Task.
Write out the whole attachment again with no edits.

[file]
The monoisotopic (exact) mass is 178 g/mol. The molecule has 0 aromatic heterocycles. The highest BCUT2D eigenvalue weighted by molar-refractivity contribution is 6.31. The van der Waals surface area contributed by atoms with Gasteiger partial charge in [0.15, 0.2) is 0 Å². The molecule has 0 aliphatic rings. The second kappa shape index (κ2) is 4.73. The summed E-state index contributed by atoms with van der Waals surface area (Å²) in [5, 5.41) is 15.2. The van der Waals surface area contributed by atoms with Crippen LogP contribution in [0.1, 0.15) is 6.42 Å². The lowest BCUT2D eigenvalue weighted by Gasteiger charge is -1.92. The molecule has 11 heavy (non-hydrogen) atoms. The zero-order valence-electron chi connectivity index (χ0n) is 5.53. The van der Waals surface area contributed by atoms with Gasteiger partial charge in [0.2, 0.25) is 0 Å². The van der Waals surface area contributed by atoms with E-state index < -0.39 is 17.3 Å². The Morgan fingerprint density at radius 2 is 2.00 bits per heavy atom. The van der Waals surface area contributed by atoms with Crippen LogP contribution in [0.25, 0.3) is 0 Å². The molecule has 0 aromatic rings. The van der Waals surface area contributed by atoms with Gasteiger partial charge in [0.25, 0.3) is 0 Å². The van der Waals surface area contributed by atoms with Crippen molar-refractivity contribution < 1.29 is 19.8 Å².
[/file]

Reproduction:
The monoisotopic (exact) mass is 178 g/mol. The molecule has 0 aromatic heterocycles. The highest BCUT2D eigenvalue weighted by molar-refractivity contribution is 6.31. The van der Waals surface area contributed by atoms with Gasteiger partial charge in [0.15, 0.2) is 0 Å². The molecule has 0 aliphatic rings. The second kappa shape index (κ2) is 4.73. The summed E-state index contributed by atoms with van der Waals surface area (Å²) in [5, 5.41) is 15.2. The van der Waals surface area contributed by atoms with Crippen LogP contribution in [0.1, 0.15) is 6.42 Å². The lowest BCUT2D eigenvalue weighted by Gasteiger charge is -1.92. The molecule has 11 heavy (non-hydrogen) atoms. The zero-order valence-electron chi connectivity index (χ0n) is 5.53. The van der Waals surface area contributed by atoms with Gasteiger partial charge in [0.2, 0.25) is 0 Å². The van der Waals surface area contributed by atoms with E-state index < -0.39 is 17.3 Å². The Morgan fingerprint density at radius 2 is 2.00 bits per heavy atom. The van der Waals surface area contributed by atoms with Crippen LogP contribution in [0.25, 0.3) is 0 Å². The molecule has 0 aromatic rings. The van der Waals surface area contributed by atoms with Gasteiger partial charge in [0.25, 0.3) is 0 Å². The van der Waals surface area contributed by atoms with Crippen molar-refractivity contribution < 1.29 is 19.8 Å².